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Enabling ecological change amid climate change is key to preserving biodiversity and ecosystem services, says study

polar bear

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As the need to tackle climate change becomes increasingly urgent, so does the concurrent need for proactive management of Earth’s rapidly changing biosphere, according to research published today in the journal Science

“There’s actually a lot we can do to help systems cope with the impending climate change,” said biology professor and author Jonathan Moore of Simon Fraser University, who along with University of Washington professor Daniel Schindler assessed the potential benefits of forward-looking approaches and assessed. † “From restoring connectivity to reducing local stressors to preserving future habitats — all of these proactive approaches can help the ecosystems we rely on to adapt to climate change.”

With that in mind, to allow species and ecosystems to adapt and make them resilient, it’s critical to move beyond conservation-oriented approaches to include those that enable ecological change, Schindler notes. “Local efforts to conserve biodiversity and restore habitat complexity will also help preserve a diversity of future options for species and ecosystems in an unpredictable future.”

While the movement of species to new habitats has been key to the biosphere’s adaptive response to a changing world, climate change is also transforming those ecosystems, leading to the loss of some species and the addition of others.

The authors note that conservation should focus not only on “climate change losers,” but also proactively managing new opportunities and pressures. In the Arctic, warming oceans and shrinking sea ice can increase fish production, but threaten some species, such as polar bears, which rely on the ice to hunt seals. Ice loss in the Arctic Ocean also increases the pressure from industrial activities such as shipping and oil and gas exploration that pose environmental risks. This pressure must be managed in a forward-looking approach to manage the Arctic ecosystem in the future.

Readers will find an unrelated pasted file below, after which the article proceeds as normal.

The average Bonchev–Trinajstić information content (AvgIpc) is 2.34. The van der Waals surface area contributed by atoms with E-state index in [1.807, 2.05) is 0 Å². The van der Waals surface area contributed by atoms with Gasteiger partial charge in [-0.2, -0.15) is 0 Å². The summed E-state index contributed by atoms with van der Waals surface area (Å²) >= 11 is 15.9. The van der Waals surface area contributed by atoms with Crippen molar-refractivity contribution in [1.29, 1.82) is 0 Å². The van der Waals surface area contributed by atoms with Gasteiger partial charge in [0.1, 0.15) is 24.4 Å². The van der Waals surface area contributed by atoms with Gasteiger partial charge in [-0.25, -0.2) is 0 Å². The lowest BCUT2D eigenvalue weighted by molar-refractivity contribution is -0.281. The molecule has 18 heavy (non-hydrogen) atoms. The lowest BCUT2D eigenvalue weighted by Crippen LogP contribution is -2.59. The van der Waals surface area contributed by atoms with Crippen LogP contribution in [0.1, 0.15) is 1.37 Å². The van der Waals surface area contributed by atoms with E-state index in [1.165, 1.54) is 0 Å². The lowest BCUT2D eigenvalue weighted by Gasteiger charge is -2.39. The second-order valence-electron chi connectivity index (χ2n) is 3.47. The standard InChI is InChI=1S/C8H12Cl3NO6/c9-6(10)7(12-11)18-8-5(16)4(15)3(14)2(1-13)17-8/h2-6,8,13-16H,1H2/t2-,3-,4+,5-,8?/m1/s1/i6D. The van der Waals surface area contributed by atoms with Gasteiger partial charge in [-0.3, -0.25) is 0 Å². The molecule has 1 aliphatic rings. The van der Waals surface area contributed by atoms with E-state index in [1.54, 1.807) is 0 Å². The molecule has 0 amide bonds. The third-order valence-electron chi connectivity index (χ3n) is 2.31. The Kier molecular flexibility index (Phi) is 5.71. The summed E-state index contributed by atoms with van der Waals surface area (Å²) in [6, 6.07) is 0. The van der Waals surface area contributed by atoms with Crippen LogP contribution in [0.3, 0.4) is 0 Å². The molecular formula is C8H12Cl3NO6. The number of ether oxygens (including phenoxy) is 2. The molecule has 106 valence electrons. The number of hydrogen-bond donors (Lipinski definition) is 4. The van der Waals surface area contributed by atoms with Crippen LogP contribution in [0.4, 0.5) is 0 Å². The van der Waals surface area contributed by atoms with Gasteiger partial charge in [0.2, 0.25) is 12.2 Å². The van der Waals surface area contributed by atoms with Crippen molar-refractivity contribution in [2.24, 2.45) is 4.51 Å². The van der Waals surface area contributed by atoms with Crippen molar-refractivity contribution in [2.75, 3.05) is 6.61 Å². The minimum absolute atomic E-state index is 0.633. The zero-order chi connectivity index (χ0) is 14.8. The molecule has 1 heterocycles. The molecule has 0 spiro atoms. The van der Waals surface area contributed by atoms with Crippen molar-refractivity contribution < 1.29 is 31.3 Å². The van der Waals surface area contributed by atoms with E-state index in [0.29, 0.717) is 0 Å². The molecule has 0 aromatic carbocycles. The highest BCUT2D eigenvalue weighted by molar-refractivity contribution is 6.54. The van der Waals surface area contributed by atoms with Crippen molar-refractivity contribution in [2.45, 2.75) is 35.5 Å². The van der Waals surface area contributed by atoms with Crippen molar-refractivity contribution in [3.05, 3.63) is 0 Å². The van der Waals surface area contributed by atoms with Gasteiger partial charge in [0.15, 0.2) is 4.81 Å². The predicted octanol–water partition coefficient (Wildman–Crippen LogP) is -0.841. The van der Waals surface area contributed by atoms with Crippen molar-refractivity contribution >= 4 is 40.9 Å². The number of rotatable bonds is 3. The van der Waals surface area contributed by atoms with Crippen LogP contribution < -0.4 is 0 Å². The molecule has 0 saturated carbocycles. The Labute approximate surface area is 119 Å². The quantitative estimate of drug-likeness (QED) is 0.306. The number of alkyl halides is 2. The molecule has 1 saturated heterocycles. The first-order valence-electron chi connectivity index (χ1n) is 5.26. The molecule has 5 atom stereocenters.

The Earth’s biodiversity has undergone a history of change, with genes, species, populations and ecosystems all shifting fluidly with a changing world. “Earth’s systems have an incredible ability to adapt and withstand change,” Moore said. “That has allowed some species to survive for millions of years. But our actions are seriously undermining that adaptability.”

The authors warn that, even with the most aggressive emission reduction strategies, further warming will “continue for decades” before potentially recovering, and strategies to enable adaptation and resilience will be critical to maintaining functioning ecosystems. and for the conservation of biodiversity.

“Efforts to manage and conserve natural resources will need to embrace the dynamic aspects of the biosphere to help maintain functioning ecosystems and protect biodiversity from ongoing climate change,” Moore said.

Schindler says it is important and urgent for humanity to reduce greenhouse gas emissions, and “the reality is that the world is warming and systems are changing. We often expect that ecosystems will always look the same, or that certain species will always look the same.” are found in the same locations. The biosphere has never been static – and we must embrace management approaches that maintain a dynamic and fluid biosphere. Therefore, conservation and management must be forward-looking – looking to the future and proactive – taking action for the future.”

Scientists advocate climate projections as part of more robust biodiversity conservation

More information:
Jonathan W. Moore et al, Climate Change Ahead for Ecological Adaptation and Resilience, Science (2022). DOI: 10.1126/science.abo3608

Provided by Simon Fraser University

Quote: Enabling ecological change amid climate change is key to preserving biodiversity and ecosystem services, says study (2022, June 23) retrieved June 23, 2022 from https://phys.org/news/2022-06- enabling-ecological-climate-key -biodiversity.html

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